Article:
HOAs undermine principles of democratic America

The immediate reaction to the title of this editorial comment from the vast majority of readers, is as I suspect,

Unbelievable, wild statement; No way; I love my HOA; the volunteers work for the community; the board of directors has my interests at heart; I can vote for the directors and on other matters, And anyway, I really don’t care, I’m happy with the amenities, facilities, and protection of my property value.

This blindness toward compliance with the US Constitution and the laws of the land can be traced to the culture of the HOA-Land Nation as I presented in Part 1 of The HOA-Land Nation Within America. As for the false argument that because members can vote for a board of directors makes the HOA democratic, ignores the reality of Cuba, China, Russia, North Korea and other countries where people can also vote for their leaders.  Voting alone does not make a democracy.

Other aspects of the HOA model of government that illustrate departures from public government, the Constitution and laws of the land can be found in the HOA-Land Nation publication: lack of oversight protections and the absence of a separation of powers, especially there is no independent judicial function for fair hearings; an absence of meaningful  penalties against acts of the Board amounting to absolute immunity; and inadequate fair election procedures as found in public elections.

In all practicality, the HOA private government is based on a business model and not a municipality model, and whoever described a business as being democratic?  As such, following the business model, the HOA is a one-party government; the party of the incumbents who control the selection of candidates, who can vote, and the election procedures designed to keep the establishment in power.

Here’s what Gandhi had to say about one-party governments and democracy. With the independence of India from British control in 1947, Mahatma Gandhi reflected on the dominance of the Indian National Congress Party over the newly formed government.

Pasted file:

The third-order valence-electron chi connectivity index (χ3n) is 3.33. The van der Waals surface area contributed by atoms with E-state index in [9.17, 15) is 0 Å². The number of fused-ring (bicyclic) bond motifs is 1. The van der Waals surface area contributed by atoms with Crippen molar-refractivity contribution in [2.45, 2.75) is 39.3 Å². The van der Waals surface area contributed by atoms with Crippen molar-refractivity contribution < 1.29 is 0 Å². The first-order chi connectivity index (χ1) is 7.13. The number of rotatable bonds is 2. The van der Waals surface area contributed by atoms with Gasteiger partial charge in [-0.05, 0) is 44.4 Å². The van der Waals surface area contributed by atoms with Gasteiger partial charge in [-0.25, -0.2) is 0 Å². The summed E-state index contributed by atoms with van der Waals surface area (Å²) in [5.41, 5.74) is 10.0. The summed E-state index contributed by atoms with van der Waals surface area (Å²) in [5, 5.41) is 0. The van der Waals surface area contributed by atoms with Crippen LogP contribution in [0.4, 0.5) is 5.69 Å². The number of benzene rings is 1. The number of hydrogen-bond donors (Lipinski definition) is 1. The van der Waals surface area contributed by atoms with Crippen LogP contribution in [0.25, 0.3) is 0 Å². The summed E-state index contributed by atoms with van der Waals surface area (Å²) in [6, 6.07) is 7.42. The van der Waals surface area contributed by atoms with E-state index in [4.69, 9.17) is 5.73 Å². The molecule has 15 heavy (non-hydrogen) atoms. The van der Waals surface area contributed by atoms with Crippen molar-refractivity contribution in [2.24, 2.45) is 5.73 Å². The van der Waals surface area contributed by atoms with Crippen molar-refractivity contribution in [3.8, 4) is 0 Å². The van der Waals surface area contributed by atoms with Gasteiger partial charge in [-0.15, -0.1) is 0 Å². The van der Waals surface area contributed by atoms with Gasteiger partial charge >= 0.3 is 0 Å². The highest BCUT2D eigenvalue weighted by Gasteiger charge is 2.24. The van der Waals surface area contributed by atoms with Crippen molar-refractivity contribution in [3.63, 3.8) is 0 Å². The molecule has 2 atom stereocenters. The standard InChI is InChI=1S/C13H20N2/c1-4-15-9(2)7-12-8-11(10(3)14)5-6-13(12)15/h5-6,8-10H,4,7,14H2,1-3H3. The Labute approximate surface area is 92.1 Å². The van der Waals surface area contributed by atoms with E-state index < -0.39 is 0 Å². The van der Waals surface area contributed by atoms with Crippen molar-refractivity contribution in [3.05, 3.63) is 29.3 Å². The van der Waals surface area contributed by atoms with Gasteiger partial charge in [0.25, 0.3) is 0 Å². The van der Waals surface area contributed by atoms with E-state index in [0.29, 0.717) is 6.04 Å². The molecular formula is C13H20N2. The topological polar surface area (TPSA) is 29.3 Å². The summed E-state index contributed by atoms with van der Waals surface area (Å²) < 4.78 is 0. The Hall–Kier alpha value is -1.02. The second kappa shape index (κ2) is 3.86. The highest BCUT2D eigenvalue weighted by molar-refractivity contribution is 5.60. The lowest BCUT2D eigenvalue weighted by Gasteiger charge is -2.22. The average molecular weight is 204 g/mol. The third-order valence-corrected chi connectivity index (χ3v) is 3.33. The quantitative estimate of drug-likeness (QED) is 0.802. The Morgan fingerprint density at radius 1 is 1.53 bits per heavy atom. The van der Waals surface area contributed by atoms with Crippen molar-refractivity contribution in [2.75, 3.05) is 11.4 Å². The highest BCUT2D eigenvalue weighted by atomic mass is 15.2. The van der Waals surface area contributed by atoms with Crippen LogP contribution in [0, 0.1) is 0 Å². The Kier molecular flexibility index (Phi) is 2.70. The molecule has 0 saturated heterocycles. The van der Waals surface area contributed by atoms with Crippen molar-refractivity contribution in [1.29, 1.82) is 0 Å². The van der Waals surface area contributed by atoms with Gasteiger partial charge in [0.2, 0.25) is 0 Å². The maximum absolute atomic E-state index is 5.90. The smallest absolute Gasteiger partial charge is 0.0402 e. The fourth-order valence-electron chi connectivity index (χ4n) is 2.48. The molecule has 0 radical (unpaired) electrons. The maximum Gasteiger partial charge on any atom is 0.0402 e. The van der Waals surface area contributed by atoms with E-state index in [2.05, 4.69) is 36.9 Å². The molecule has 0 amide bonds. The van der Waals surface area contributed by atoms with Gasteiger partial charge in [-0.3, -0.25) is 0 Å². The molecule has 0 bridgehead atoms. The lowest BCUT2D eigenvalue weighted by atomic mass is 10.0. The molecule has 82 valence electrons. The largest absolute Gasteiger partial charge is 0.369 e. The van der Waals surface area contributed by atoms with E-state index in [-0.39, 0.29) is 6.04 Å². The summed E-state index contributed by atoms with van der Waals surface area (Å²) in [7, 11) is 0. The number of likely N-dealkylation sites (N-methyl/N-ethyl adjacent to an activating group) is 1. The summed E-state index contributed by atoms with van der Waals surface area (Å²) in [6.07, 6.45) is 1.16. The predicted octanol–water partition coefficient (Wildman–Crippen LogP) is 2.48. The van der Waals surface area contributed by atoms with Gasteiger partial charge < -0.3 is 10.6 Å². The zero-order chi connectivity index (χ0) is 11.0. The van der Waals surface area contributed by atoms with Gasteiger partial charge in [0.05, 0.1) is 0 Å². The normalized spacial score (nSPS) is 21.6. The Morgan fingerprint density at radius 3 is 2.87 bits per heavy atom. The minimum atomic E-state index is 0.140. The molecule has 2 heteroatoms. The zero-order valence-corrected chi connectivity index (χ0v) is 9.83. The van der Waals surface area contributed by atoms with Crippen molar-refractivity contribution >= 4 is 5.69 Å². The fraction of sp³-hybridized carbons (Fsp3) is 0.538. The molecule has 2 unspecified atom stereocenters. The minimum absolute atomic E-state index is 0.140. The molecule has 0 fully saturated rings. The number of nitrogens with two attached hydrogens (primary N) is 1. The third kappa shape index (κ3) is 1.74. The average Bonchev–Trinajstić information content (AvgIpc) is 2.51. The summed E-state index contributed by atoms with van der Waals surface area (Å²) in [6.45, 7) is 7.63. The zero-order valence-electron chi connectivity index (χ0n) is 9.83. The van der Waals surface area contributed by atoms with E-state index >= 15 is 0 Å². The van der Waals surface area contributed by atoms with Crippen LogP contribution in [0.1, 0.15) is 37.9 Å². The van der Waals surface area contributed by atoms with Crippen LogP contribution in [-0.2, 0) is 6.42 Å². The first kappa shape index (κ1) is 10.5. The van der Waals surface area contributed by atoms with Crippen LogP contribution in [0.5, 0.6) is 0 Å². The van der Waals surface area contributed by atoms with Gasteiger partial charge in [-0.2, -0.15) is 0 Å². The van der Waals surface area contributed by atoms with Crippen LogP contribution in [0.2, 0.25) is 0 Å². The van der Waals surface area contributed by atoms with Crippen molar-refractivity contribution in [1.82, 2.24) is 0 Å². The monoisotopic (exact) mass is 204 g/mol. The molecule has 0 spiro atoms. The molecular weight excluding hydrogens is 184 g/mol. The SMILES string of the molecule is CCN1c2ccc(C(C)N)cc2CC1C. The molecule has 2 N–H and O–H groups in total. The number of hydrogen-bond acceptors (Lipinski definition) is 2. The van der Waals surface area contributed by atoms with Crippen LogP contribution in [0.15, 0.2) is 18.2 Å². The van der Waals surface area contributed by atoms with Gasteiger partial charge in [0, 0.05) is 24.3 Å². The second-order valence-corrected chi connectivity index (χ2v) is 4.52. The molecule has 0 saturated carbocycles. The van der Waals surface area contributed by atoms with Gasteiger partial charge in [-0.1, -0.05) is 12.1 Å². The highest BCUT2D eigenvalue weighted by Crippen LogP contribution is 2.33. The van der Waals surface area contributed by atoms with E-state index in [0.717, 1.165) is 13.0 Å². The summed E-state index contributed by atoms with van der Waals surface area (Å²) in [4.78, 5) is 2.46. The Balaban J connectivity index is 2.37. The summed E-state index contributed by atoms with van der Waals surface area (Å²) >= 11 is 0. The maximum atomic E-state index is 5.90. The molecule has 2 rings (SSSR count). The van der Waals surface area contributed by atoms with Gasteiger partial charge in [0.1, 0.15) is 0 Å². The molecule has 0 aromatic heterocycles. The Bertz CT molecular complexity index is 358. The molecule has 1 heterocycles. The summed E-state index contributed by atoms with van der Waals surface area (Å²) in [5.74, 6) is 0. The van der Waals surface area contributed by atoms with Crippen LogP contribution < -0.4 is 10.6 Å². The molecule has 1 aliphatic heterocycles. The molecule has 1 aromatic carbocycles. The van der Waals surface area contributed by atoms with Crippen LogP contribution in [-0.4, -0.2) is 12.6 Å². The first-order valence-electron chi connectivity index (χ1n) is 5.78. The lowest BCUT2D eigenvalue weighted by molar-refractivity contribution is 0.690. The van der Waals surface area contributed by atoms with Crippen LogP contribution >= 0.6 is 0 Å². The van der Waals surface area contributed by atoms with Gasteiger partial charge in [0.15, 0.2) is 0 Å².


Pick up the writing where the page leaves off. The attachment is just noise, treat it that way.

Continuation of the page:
“[Gandhi] realized that a one-party system could actually be a no-party system, for when the government and party are one, the party is a rubber stamp and leads only to a fictitious existence.

‘Without free criticism and potent opposition, democracy dies.

‘Without political criticism and opposition, a nation’s intellect, culture and public morality stagnate; big men are purged and small men become kowtowing pygmies. The leaders surround themselves with cowards, sycophants and groveling yes-men whose automatic approval is misread as a tribute to greatness.’”

(The Life of Mahatma Gandhi, Louis Fischer, The Eaton Press, collector’s edition (1988, initially 1950).

The common culture within the HOA-Land Nation treats any criticism, any opposition, any independent thought not supported or approved by the board of directors as subversive. The members are inculcated into adopting and supporting this attitude and treat such views as harmful to the peace and harmony of the community.  Committees of members — opposing political parties – are attacked and treated with hostility. Free political speech and dissent is not tolerated.